Port Traffic Metrics: Georgia, Indiana, Seattle/Tacoma
The Georgia Ports Authority (GPA) achieved outstanding January results, with double-digit growth across all business sectors and a 26 percent increase in total throughput to some 3.0 million short tons.
At the Port of Savannah, container throughput jumped 16.1 percent to a January record of 331,468 TEUs. Loaded containers reached a monthly high of 271,753 TEUs. Containerized cargo also increased, by 22.1 percent to 2.57 million short tons.
At the Port of Brunswick, bulk cargo more than doubled to 235,802 tons, an increase from January 2016 of 125,998 tons. Breakbulk cargo at Ocean Terminal in Savannah and the Mayor's Point and Colonel's Island terminals in Brunswick grew by 17.7 percent to 211,575 tons.
In addition, 52,778 cars, trucks and tractors rolled through GPA’s Brunswick and Savannah facilities, a 7 percent increase from January 2016.
"The phenomenal growth at Georgia's ports speaks to the powerful, vibrant economy of Georgia and the Southeastern U.S.," said GPA Board Chairman Jimmy Allgood. "As we continue to expand our transportation infrastructure through a deeper harbor, the largest crane fleet of any U.S. terminal, unmatched interstate connections and a mega-terminal for rail, you will see our ports continue to capture market share and bring new business to the state."
Ports of Indiana Set Quarterly Tonnage Record
Ports of Indiana reports the state’s three public ports together handled nearly 3.9 million tons of cargo during the fourth quarter of 2016, the most for any quarter in the agency’s 55-year history. That beat the previous record, set in second quarter 2015, by some 300,000 tons.
The agency oversees the ports –Mount Vernon and Jefferson on the Ohio River and Burns Harbor on Lake Michigan – from its headquarters in the state capital of Indianapolis.
The 2016 year-end total of 11.3 million tons in 2016 gave the Ports of Indiana its second best year ever and its third consecutive year of cargo volumes in excess of 10 million tons. Since 2014, the Ports has handled 34 million tons of cargo, its highest three-year total ever.
Major cargoes systemwide included coal, steel, grain, fertilizer and limestone. Soy products set a record, up 6.0 percent from 2015. Other gainers were oil (+18 percent) and minerals (+4 percent).
- Port of Indiana-Burns Harbor handled 2.6 million tons in 2016, completing the highest three-year total in the port's history. Grain shipments were up by 57 percent, coal by 11 percent. Large-dimensional cargoes increased nearly 25 percent as the port continued to attract project moves such as beer fermentation tanks and wind turbine components. This March, Ratner Steel will complete an $8 million expansion that will add 100,000 square feet to its Burns Harbor steel processing facility.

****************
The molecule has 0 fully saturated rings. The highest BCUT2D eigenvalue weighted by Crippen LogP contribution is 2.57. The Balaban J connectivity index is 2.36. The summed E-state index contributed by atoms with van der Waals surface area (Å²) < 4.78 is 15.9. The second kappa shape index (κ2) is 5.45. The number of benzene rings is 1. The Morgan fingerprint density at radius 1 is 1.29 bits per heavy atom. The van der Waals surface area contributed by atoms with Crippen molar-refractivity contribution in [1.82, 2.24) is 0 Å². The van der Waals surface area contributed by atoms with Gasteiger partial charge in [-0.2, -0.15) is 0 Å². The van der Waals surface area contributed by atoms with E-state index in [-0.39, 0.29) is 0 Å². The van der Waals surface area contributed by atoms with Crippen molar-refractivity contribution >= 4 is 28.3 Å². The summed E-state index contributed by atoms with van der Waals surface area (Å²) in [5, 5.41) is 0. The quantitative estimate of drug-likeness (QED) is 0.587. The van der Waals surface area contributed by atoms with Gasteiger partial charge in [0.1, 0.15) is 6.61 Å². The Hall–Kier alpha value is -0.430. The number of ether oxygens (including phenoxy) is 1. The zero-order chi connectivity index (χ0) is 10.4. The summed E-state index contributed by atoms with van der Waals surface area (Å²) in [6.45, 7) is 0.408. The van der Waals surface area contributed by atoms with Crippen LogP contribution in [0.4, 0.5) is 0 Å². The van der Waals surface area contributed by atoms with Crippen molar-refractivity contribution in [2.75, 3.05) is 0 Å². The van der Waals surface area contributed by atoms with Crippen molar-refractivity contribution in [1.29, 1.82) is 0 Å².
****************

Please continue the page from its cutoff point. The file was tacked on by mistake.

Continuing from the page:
- Port of Indiana-Mount Vernon moved nearly 2.5 million tons of cargo during the fourth quarter, shattering its previous quarterly record by 44 percent. During 2016, port tenant Consolidated Grain and Barge Co. announced it would invest $31 million to increase its Mount Vernon soybean processing capabilities. Another tenant, Valero Renewable Fuels Co., in 2016 completed the multi-million dollar installation of new corn-receiving equipment and a new DDG dryer system at its ethanol plant.
- Port of Indiana-Jeffersonville experienced its second busiest year for steel cargo, thanks in great part to continued strong demand for new automobiles. The port's "steel campus" consists of 13 companies that provide steel processing, warehousing, stevedoring and distribution services to the automobile and appliance industries. POSCO, a multinational steel-maker based in Pohang (South Korea), is constructing a wire rod-processing center at the port that will produce bolts, fasteners, and nuts for the auto industry.
"Thanks to our world-class port companies and other businesses that use our facilities, our ports remain one of the most vibrant port systems in the heartland of America," said Ports of Indiana CEO Rich Cooper. "With our total 2016 shipments more than two million tons higher than the previous five-year average, a global steelmaker announcing plans to build a processing plant at our Jeffersonville port and several existing port companies making significant capital investments during the year, the prospect for continued growth at the ports is certainly encouraging."
Seattle/Tacoma: NWSA Container TEU Count up 17% in January
The Northwest Seaport Alliance (NWSA) reports container throughput at its Seattle and Tacoma marine terminals this January jumped 17.5 percent from a year ago to 257,312 TEUs. That included double-digit gains for imports (+ 18.9 percent), exports (+16.7 percent), domestic shipments (+14.6 percent) and empty containers (+15.3 percent).
Fuller ships calling ahead of the Lunar New Year as well as retail stores restocking their inventory following a strong holiday retail season were contributing factors to the increase, the Alliance said.
The Lunar New Year fell on January 28 this year. Traditionally, the factories in China ramp up production leading up to the holiday before they shut down for up to two weeks for the holiday. As a result, ocean carriers reduce sailings to accommodate the slowdown. With China making up approximately 60 percent of its import volumes, NSWA anticipates lower cargo volumes in February.
Domestic container trade performed better than the previous year. Alaska volumes alone jumped 19.1percent thanks to three additional sailings in January. NWSA expects its Alaska trade to drop 5 to 6 percent this year "due to soft market conditions."
- Breakbulk cargo: Up 8.4 percent to 14,502 metric tons due to several military shipments
- Auto trade: Up 4.3 percent to 12,613 units due to the release of a new model, as well as a resolution of labor/management issues in Korea.